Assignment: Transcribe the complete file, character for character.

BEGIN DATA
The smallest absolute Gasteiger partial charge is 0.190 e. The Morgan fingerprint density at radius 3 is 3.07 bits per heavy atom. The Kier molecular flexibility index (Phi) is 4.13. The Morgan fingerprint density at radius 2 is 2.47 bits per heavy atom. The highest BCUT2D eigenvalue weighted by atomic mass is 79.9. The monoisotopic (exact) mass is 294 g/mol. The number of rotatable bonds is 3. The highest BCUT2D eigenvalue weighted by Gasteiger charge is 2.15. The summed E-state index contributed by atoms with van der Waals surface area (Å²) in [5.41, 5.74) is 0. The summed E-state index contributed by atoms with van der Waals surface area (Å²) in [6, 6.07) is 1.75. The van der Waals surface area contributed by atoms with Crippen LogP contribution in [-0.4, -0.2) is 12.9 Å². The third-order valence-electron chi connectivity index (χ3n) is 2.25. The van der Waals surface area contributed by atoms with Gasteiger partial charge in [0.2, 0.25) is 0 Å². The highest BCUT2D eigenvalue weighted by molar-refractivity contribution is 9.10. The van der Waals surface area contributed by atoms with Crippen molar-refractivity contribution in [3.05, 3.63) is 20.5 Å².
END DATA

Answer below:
The smallest absolute Gasteiger partial charge is 0.190 e. The Morgan fingerprint density at radius 3 is 3.07 bits per heavy atom. The Kier molecular flexibility index (Phi) is 4.13. The Morgan fingerprint density at radius 2 is 2.47 bits per heavy atom. The highest BCUT2D eigenvalue weighted by atomic mass is 79.9. The monoisotopic (exact) mass is 294 g/mol. The number of rotatable bonds is 3. The highest BCUT2D eigenvalue weighted by Gasteiger charge is 2.15. The summed E-state index contributed by atoms with van der Waals surface area (Å²) in [5.41, 5.74) is 0. The summed E-state index contributed by atoms with van der Waals surface area (Å²) in [6, 6.07) is 1.75. The van der Waals surface area contributed by atoms with Crippen LogP contribution in [-0.4, -0.2) is 12.9 Å². The third-order valence-electron chi connectivity index (χ3n) is 2.25. The van der Waals surface area contributed by atoms with Gasteiger partial charge in [0.2, 0.25) is 0 Å². The highest BCUT2D eigenvalue weighted by molar-refractivity contribution is 9.10. The van der Waals surface area contributed by atoms with Crippen molar-refractivity contribution in [3.05, 3.63) is 20.5 Å².